It could not have happened at a worse time for Newcastle United. With £6m just banked for Les Ferdinand, the sight of a stricken Alan Shearer being carried off from a pre-season friendly at Goodison Park was horrific. After that July 1997 day, and an ankle ligament injury, he would never be quite the same.
That’s Alan Shearer, who would go on to become Newcastle’s all-time leading goalscorer, and lead the line for England at the 1998 World Cup finals, and at Euro 2000. But his career can be cut into two, between the speedy goal machine of his Blackburn and early Newcastle days and the target man who still scored though not at his previous rate. At Blackburn he had scored 112 goals in 138 league games; at Newcastle, where he was entering his second season when calamity came, he scored 148 in 303.
Shearer was 26 at Goodison, the same age Harry Kane is now. Kane, acclaimed as the best English centre-forward since Shearer, has not suffered anything quite as catastrophic as that Shearer injury, or even the cruciate knee ligament rupture Shearer suffered as a Blackburn player, but a series of ankle problems have slowed down his productivity.
Last season, Kane was rushed back from a fifth ankle injury in two-and-a-half years, making a reappearance in the Champions League final that was forgettable at best. And he was a shadow of himself during England’s failed attempt to win the Nations League.
Kane started this season looking as lean as he has done since making his breakthrough of five years ago, the suggestion being that he had shed mass to ease the burden on those ankles. The goals have kept coming, too, with nine rattled in for his club and six in four matches for his country, but he is now playing in a struggling team, with Tottenham looking worn out by their push for glory of the last four seasons. Aside from his two goals against Red Star Belgrade on Tuesday, his sole goal came in the 7-2 thrashing suffered at the hands of Bayern Munich.
It has been a week in which a few leading football men have suggested that Kane could be the man to solve the striking problem at Manchester United, the vacancy left by Romelu Lukaku. The Kane of two seasons ago would have been ideal, but the current version? Again, comparisons to Shearer can be drawn.
Aside from perhaps Paul Gascoigne, there is no player who so frustrated Alex Ferguson in turning down Manchester United as Shearer, who did so twice. But once Goodison happened, Ferguson never again went back; the Shearer he had so coveted was no longer available.
Shearer returned to a struggling team.
The sale of Ferdinand, with whom he had plundered goals in the 1966-97 season, was accompanied by that of David Ginola and the departure of an ageing Peter Beardsley. The team that Kevin Keegan had built and had gone within touching distance of a Premier League title was being broken up by Kenny Dalglish, and Shearer was surrounded by lesser talents like a young Jon-Dahl Tomasson and Andreas ‘Pamela’ Andersson. Dalglish had even turned to old Liverpool pals John Barnes and Ian Rush in an attempt for quick fixes.
Newcastle entered the rebuilding process that Tottenham look in need of, and are a Premier League parable of what can happen when the wrong personnel is recruited. In January 1998, Shearer was rushed back into a team in crisis and the goals did not come as they had done before. It would take the arrival of Bobby Robson to revitalise the club, but it would never quite reach the mid-1990s heights that meant Shearer felt able to turn down Manchester United and join his hometown club for a world record £15m fee.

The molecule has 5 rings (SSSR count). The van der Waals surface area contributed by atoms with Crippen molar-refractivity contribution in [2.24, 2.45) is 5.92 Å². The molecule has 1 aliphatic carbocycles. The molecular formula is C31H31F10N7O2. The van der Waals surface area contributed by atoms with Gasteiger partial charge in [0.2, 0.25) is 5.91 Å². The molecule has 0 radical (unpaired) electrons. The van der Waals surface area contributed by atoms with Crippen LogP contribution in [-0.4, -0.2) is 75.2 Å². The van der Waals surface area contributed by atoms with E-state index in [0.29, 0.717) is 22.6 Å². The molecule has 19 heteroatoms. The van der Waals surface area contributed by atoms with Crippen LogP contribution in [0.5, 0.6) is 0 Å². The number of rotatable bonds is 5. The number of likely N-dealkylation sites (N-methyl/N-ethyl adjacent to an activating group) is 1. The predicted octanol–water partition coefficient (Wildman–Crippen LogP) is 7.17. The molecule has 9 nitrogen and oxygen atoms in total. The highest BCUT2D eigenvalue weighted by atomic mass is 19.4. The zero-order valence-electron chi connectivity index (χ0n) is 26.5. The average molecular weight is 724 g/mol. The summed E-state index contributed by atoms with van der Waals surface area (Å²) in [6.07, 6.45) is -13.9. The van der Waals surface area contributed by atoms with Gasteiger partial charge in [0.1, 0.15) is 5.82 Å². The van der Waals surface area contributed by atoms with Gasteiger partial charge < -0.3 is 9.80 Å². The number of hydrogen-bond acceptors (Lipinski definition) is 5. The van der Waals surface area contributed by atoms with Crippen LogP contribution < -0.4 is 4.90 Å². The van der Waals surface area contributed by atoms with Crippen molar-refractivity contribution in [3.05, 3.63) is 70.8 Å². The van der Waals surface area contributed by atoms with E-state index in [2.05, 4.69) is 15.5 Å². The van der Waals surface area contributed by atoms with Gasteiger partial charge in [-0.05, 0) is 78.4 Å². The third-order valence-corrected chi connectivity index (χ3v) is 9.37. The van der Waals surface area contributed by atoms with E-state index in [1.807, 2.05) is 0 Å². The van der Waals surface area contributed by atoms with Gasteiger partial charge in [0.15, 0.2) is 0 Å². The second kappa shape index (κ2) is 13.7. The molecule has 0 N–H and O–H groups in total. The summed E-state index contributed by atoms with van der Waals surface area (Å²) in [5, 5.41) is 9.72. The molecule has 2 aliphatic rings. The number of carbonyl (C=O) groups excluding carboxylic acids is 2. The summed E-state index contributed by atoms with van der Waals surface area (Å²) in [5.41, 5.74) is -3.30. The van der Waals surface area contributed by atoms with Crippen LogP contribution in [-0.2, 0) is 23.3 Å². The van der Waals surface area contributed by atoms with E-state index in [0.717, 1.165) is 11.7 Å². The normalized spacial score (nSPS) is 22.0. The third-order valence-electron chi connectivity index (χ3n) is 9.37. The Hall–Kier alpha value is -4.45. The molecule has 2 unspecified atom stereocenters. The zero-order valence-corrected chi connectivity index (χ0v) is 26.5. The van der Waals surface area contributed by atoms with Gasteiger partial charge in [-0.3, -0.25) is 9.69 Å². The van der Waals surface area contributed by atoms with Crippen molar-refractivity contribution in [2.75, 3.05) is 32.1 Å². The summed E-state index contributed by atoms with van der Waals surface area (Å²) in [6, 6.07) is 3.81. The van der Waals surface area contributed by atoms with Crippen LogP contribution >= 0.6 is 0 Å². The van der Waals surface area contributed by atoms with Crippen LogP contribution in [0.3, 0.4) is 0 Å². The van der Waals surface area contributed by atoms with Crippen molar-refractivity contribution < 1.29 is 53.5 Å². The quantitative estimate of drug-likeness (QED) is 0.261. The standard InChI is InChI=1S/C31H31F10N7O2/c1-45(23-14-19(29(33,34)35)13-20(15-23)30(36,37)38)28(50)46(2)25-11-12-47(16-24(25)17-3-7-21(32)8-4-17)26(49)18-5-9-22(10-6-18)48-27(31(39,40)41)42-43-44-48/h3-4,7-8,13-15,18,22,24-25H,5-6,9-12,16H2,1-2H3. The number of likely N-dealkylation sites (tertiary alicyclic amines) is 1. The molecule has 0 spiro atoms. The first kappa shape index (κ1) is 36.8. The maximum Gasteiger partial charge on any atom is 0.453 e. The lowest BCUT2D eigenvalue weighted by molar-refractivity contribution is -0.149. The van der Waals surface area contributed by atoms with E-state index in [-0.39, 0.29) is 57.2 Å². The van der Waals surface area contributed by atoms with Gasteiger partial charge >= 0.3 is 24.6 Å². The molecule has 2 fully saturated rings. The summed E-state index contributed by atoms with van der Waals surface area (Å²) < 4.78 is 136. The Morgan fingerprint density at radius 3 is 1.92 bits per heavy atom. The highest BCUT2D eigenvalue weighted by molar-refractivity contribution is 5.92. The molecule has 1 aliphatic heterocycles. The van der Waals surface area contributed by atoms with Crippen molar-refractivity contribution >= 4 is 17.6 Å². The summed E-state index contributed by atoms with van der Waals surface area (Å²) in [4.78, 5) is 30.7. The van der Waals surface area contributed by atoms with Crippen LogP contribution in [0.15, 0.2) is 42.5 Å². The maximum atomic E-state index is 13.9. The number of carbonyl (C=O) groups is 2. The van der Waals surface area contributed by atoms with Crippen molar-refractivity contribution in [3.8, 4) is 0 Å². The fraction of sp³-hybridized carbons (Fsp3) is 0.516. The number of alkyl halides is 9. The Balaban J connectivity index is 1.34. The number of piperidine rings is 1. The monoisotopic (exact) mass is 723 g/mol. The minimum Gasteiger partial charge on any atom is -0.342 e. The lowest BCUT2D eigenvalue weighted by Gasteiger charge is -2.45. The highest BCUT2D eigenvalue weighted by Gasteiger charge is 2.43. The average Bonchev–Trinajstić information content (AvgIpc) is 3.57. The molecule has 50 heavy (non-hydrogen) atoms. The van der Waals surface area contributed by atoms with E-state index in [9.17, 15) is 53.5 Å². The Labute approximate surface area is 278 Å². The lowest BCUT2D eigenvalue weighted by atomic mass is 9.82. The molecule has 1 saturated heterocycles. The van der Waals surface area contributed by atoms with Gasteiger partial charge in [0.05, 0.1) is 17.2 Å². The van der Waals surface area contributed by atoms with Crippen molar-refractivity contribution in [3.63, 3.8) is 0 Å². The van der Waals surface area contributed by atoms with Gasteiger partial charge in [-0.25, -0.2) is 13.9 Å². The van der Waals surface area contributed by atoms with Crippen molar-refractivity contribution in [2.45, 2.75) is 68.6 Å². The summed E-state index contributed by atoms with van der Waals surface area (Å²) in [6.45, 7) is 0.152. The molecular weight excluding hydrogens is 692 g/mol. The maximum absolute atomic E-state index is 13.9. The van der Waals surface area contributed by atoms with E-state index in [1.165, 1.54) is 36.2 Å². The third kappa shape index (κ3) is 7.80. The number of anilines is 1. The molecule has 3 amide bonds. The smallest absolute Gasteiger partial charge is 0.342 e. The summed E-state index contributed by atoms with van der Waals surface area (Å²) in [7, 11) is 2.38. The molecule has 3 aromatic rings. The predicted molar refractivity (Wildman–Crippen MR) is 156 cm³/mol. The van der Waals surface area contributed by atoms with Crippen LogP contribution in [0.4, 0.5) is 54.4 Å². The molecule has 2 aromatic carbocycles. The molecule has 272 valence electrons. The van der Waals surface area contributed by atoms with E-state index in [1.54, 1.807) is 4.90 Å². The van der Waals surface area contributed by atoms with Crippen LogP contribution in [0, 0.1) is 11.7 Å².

Shearer enjoyed an Indian summer under Robson but had slowed down to the extent that he required teammates to do his running for him. He and Craig Bellamy were by no means close pals, but having the Welsh firebrand’s speed around him made Shearer an effective player well into his 30s. He had rebuilt his physique, converting himself into a player of power, a supreme header of the ball, and someone whose legs had changed from those of a middle-distance runner to that of a power-lifter, with colleagues of the time awed by his activities in the gym.
Such a conversion may not be so possible in the modern game, should Kane be required to remodel. The game is quicker, and the crossed ball and header are no longer so prevalent. And the best managers in the English game – Mauricio Pochettino, Pep Guardiola and Jurgen Klopp – use quick, dynamic forwards. Manchester United rid themselves of Lukaku when Ole Gunnar Solskjaer did not feel the Belgian added enough dimensions to his team’s attacking.
Kane is good in the air in the modern sense, in that few dominate the skies in the fashion that was required in Shearer’s day, but becoming an old-fashioned centre-forward is no longer viable.
The target man is a dying breed.
One of the prime takeaways from Tottenham’s heartening destruction of Red Star was the sense that Kane fancies himself as a playmaker, scoring two goals while often dropping deep and spraying balls for his fellow forwards to chase down.
Those within Spurs have spoken for a while about his desire to be more than just a goalscorer, and he may also have chosen to take on responsibility to ease the burden on struggling teammates, but it is not uncommon for strikers to want to drop deeper when age and injury mean a change is required.
Kenny Dalglish became provider for Ian Rush rather than goalscorer for Liverpool while Wayne Rooney, who was also slowed by injuries and a heavy workload, attempted the same at Manchester United with rather less success.
If the sands are shifting at Tottenham, then Kane was expected to be a constant, but events may have changed that and him. And should the injuries recur on a regular basis, he might even become expendable to Pochettino or whoever might be the next Spurs manager. The next question is who would want to pay the big money that Tottenham would demand, even for a remodelled version.